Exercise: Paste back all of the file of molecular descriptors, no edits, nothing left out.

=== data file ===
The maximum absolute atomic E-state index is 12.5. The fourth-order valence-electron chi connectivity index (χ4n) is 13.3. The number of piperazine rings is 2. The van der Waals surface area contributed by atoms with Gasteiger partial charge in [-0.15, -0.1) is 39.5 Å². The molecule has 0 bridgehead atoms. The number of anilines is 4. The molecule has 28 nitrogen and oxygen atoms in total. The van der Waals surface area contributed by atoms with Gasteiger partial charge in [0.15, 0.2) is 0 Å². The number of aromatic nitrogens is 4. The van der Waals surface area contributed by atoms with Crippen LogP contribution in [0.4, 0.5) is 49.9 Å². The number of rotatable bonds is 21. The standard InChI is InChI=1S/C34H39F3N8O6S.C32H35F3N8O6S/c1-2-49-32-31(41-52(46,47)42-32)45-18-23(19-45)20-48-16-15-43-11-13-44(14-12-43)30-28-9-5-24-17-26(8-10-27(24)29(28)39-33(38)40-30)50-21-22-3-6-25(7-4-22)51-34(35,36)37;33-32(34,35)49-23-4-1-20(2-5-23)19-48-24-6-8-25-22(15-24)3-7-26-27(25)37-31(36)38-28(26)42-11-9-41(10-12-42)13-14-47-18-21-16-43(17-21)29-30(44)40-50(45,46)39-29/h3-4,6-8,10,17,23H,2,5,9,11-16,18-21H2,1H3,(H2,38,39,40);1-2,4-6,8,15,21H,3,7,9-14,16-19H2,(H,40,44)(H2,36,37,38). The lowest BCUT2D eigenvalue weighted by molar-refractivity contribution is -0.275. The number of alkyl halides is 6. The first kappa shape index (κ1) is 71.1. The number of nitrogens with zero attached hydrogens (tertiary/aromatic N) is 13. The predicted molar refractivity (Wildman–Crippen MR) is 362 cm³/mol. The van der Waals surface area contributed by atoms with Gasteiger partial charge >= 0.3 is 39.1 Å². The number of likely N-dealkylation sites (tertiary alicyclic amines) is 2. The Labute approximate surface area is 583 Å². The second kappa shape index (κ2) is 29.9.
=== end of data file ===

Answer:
The maximum absolute atomic E-state index is 12.5. The fourth-order valence-electron chi connectivity index (χ4n) is 13.3. The number of piperazine rings is 2. The van der Waals surface area contributed by atoms with Gasteiger partial charge in [-0.15, -0.1) is 39.5 Å². The molecule has 0 bridgehead atoms. The number of anilines is 4. The molecule has 28 nitrogen and oxygen atoms in total. The van der Waals surface area contributed by atoms with Gasteiger partial charge in [0.15, 0.2) is 0 Å². The number of aromatic nitrogens is 4. The van der Waals surface area contributed by atoms with Crippen LogP contribution in [0.4, 0.5) is 49.9 Å². The number of rotatable bonds is 21. The standard InChI is InChI=1S/C34H39F3N8O6S.C32H35F3N8O6S/c1-2-49-32-31(41-52(46,47)42-32)45-18-23(19-45)20-48-16-15-43-11-13-44(14-12-43)30-28-9-5-24-17-26(8-10-27(24)29(28)39-33(38)40-30)50-21-22-3-6-25(7-4-22)51-34(35,36)37;33-32(34,35)49-23-4-1-20(2-5-23)19-48-24-6-8-25-22(15-24)3-7-26-27(25)37-31(36)38-28(26)42-11-9-41(10-12-42)13-14-47-18-21-16-43(17-21)29-30(44)40-50(45,46)39-29/h3-4,6-8,10,17,23H,2,5,9,11-16,18-21H2,1H3,(H2,38,39,40);1-2,4-6,8,15,21H,3,7,9-14,16-19H2,(H,40,44)(H2,36,37,38). The lowest BCUT2D eigenvalue weighted by molar-refractivity contribution is -0.275. The number of alkyl halides is 6. The first kappa shape index (κ1) is 71.1. The number of nitrogens with zero attached hydrogens (tertiary/aromatic N) is 13. The predicted molar refractivity (Wildman–Crippen MR) is 362 cm³/mol. The van der Waals surface area contributed by atoms with Gasteiger partial charge >= 0.3 is 39.1 Å². The number of likely N-dealkylation sites (tertiary alicyclic amines) is 2. The Labute approximate surface area is 583 Å². The second kappa shape index (κ2) is 29.9.